For young children, playtime is learning time. Through play, kids discover their world, figure out how things work, expand their vocabularies, acquire physical and mental skills, become sociable, and learn math concepts. A youngster’s natural fascination with numbers, counting, and shapes makes early childhood a perfect time to discover the mathematical world. These five activities are sure to make acquiring math skills so much fun kids won’t realize that they are learning.
Provide food in various shapes: round veggie slices, chickpeas, blueberries, triangular crackers and slices of cheese and bread, diced carrots and cucumbers, and anything else you can think of. Name the different shapes or ask children to do so. Encourage kids to create animal faces, people, or objects from their favorites. You can ask them to use only one shape or a variety. Be sure to photograph each food artist with his or her creation.
This game has twenty cards: ten number cards, each with a numeral from 1 to 10, and ten quantity cards. You or a child can draw pictures or use stickers on the latter—for example, seven flowers to match the number card for 7. Index cards work well. Shuffle the cards and lay them face down in four rows with five in each row. Each player turns over two cards. If the number on one piece matches the quantity on the other, he or she keeps them. If not, they are turned back over and the next player takes a turn. When all the matches are found, the player with the most cards wins.
Watching DVDs is a favorite pastime. Their catchy music and captivating action combine to make them great learning tools as well as wonderful entertainment. This Math DVD for kids introduces youngsters to the world of numbers and shapes. Addition, subtraction, and telling time are some concepts kids learn. If children associate acquiring skills with positive experiences, they will remember them much longer—and equate learning with fun.
Lego blocks are great math teaching tools. There are so many ways to use these favorite playtime items for this purpose.
- Greater than/less than: Write numbers 1-20 and the greater and less than symbols on slips of paper. Provide piles of same-size blocks in two different colors and a base. The child draws two numbers and places one on the left side of the base and one on the right. He or she decides if the left numeral is smaller or larger than the right and puts the symbol between them. The child tests the answer by making two towers with the same number of blocks as each number and determining which one is taller.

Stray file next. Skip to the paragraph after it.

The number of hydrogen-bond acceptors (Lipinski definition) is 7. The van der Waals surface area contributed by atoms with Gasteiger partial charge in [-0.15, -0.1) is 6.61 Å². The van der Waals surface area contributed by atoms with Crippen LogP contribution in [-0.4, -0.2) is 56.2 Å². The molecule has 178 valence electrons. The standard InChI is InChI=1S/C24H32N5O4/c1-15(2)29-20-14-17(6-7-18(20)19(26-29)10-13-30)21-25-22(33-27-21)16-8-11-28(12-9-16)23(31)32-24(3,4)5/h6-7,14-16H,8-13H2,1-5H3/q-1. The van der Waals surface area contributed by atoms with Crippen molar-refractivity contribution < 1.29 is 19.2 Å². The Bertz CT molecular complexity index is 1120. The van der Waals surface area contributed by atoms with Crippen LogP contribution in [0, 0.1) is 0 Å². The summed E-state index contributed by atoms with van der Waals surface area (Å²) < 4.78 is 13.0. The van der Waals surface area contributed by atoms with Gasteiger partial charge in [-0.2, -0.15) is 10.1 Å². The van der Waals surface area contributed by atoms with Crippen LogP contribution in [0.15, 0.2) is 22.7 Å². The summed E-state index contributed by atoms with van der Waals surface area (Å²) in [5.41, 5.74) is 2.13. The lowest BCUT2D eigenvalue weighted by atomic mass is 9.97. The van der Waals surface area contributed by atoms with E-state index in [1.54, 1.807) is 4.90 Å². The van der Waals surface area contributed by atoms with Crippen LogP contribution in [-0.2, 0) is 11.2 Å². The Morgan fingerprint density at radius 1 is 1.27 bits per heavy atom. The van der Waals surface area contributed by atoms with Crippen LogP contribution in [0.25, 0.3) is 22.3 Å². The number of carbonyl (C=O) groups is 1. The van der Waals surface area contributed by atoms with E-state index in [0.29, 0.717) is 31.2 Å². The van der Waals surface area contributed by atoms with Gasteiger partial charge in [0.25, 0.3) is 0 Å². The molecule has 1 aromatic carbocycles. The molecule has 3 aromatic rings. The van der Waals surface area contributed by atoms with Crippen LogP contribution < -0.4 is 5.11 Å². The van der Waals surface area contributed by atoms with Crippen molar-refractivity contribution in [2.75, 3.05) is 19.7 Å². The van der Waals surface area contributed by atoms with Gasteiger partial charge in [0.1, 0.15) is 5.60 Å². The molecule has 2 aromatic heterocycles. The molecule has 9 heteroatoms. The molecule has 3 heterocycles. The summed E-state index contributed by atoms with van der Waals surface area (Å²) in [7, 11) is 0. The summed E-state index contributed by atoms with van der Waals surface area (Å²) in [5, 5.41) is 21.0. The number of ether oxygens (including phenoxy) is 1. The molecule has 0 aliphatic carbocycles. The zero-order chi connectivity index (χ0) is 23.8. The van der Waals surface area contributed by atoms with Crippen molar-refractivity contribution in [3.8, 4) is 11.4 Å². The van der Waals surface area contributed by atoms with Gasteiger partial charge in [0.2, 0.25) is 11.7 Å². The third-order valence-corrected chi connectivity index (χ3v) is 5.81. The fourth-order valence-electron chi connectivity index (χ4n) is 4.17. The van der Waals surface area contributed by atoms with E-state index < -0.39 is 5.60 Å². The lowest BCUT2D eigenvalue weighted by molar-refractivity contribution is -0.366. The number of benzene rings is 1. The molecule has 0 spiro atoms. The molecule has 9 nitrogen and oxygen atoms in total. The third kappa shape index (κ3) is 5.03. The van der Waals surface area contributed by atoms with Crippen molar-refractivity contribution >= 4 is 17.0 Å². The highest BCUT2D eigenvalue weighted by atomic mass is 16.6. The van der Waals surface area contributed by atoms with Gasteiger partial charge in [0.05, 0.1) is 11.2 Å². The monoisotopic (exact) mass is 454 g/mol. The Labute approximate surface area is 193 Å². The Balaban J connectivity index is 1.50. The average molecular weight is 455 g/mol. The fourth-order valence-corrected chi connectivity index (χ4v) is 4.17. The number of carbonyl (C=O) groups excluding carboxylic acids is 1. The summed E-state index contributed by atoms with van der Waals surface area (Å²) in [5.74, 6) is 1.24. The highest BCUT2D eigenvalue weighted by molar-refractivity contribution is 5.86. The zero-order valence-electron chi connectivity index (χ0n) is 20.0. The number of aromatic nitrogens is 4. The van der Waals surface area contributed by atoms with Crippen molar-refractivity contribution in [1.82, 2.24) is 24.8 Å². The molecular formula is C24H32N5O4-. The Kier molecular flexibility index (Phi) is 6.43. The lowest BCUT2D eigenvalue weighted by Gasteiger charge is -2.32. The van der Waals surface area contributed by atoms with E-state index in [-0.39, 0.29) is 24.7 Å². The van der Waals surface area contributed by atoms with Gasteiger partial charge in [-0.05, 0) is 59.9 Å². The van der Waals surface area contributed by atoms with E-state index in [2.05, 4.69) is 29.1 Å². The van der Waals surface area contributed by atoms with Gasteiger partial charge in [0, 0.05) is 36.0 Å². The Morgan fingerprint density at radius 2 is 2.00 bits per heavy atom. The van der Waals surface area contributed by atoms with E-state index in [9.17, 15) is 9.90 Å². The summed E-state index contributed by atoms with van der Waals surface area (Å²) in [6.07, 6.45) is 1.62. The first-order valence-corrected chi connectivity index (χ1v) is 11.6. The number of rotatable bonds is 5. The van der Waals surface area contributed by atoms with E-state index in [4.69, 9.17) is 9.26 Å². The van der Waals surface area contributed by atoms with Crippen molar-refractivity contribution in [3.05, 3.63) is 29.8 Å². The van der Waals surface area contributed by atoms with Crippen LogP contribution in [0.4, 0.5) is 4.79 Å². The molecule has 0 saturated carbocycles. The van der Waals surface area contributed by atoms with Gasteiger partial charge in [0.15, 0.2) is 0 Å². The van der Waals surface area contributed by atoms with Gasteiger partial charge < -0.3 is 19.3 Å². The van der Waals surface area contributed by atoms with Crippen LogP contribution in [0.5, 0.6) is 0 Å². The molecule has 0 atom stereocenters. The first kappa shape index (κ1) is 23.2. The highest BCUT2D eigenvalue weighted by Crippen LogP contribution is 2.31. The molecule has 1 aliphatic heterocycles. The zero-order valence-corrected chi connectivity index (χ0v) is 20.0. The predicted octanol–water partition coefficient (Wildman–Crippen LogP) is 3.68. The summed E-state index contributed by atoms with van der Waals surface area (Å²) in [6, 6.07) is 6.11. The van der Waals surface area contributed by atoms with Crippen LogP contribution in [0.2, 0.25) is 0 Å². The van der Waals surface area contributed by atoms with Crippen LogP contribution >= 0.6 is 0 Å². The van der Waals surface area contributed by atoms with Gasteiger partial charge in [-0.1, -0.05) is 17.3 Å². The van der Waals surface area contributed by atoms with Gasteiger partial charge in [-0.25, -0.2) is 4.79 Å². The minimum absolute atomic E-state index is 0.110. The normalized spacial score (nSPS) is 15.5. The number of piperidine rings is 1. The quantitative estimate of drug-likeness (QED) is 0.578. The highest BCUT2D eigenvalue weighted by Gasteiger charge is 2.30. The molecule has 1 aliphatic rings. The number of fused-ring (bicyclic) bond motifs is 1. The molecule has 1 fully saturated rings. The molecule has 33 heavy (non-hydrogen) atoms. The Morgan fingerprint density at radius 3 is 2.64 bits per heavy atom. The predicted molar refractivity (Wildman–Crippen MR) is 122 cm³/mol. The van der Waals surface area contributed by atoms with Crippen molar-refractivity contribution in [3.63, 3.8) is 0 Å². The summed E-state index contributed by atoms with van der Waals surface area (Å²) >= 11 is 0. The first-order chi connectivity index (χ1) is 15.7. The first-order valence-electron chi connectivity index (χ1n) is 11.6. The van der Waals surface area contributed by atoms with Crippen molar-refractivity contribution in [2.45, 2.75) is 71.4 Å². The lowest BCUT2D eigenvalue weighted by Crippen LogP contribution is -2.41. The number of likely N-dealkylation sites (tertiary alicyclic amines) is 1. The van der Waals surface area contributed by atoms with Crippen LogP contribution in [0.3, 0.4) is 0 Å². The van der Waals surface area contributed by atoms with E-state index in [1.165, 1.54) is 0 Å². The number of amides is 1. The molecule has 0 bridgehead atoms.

- Count by 2s: Begin with a brick with 2 studs, then increase to 4. As proficiency grows, group blocks into sets of 5, then 10, and have the child count by each number.
- Geometry: Encourage children to build towers of different heights and various types of structures. Not only are the youngsters demonstrating their creativity, they are improving spatial perception and geometry smarts.
Let the child choose one or more plants. Plant seeds or seedlings either indoors or outdoors. As the plant grows, ask what shape the leaves are and how many are on a stem or in a group, and look for patterns. Measure the plant at regular intervals and chart its growth. If the plant produces flowers, talk about the shape of the petals and the whole blossom. More than one plant provides opportunities for comparing size and parts of each.
By incorporating math-centered activities into play time, you are ensuring that kids grow up with a greater appreciation for the world of numbers—and will look forward to math class in school. Let the fun begin!
Connect With SWHELPER
Good Mental Health Equals a Happy Marriage
Happily married couples enjoy better mental health status, according to researchers. They fall sick less often, have fewer instances of...
The Woman Beside Me – Living in the Era of Trump
At the gym, MSNBC plays on my treadmill monitor. Coverage of the shootings in El Paso and Dayton have been...
The History of Stereotyping Homelessness in Australia
The history of homelessness in Australia stems back to our nation’s colonization by our British counterparts which moved Indigenous Australians...
Examining White Privilege: What’s the Fear?
Dickinson student Leda Fisher asks the question “Should White Boys Still be Allowed to Talk?” in her opinion piece in...